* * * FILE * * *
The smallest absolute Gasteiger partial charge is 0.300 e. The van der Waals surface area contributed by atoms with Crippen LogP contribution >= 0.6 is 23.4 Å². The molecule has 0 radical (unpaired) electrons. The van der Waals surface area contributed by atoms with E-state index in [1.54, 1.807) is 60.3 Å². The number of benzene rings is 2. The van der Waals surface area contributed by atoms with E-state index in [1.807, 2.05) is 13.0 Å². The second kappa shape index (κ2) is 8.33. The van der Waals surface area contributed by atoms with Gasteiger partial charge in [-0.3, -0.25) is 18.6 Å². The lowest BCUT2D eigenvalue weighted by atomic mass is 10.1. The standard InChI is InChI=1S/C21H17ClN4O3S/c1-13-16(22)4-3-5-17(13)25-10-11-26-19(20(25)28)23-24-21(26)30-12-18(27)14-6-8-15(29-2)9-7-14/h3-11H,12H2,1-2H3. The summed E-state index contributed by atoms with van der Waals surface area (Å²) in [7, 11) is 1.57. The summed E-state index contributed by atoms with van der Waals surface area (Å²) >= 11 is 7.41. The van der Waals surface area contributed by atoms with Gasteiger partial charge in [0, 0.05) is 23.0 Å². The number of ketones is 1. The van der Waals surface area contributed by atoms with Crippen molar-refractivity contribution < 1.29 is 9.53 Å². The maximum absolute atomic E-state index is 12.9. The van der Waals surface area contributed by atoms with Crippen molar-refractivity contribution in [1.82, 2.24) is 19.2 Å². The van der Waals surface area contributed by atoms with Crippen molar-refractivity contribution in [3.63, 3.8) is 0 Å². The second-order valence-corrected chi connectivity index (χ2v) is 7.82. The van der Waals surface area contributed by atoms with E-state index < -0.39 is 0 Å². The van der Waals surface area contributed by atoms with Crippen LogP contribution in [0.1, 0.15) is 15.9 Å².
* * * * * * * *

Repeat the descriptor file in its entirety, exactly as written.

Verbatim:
The smallest absolute Gasteiger partial charge is 0.300 e. The van der Waals surface area contributed by atoms with Crippen LogP contribution >= 0.6 is 23.4 Å². The molecule has 0 radical (unpaired) electrons. The van der Waals surface area contributed by atoms with E-state index in [1.54, 1.807) is 60.3 Å². The number of benzene rings is 2. The van der Waals surface area contributed by atoms with E-state index in [1.807, 2.05) is 13.0 Å². The second kappa shape index (κ2) is 8.33. The van der Waals surface area contributed by atoms with Gasteiger partial charge in [-0.3, -0.25) is 18.6 Å². The lowest BCUT2D eigenvalue weighted by atomic mass is 10.1. The standard InChI is InChI=1S/C21H17ClN4O3S/c1-13-16(22)4-3-5-17(13)25-10-11-26-19(20(25)28)23-24-21(26)30-12-18(27)14-6-8-15(29-2)9-7-14/h3-11H,12H2,1-2H3. The summed E-state index contributed by atoms with van der Waals surface area (Å²) in [7, 11) is 1.57. The summed E-state index contributed by atoms with van der Waals surface area (Å²) >= 11 is 7.41. The van der Waals surface area contributed by atoms with Gasteiger partial charge in [0, 0.05) is 23.0 Å². The number of ketones is 1. The van der Waals surface area contributed by atoms with Crippen molar-refractivity contribution < 1.29 is 9.53 Å². The maximum absolute atomic E-state index is 12.9. The van der Waals surface area contributed by atoms with Crippen molar-refractivity contribution in [1.82, 2.24) is 19.2 Å². The van der Waals surface area contributed by atoms with Crippen molar-refractivity contribution in [3.63, 3.8) is 0 Å². The second-order valence-corrected chi connectivity index (χ2v) is 7.82. The van der Waals surface area contributed by atoms with E-state index < -0.39 is 0 Å². The van der Waals surface area contributed by atoms with Crippen LogP contribution in [0.1, 0.15) is 15.9 Å².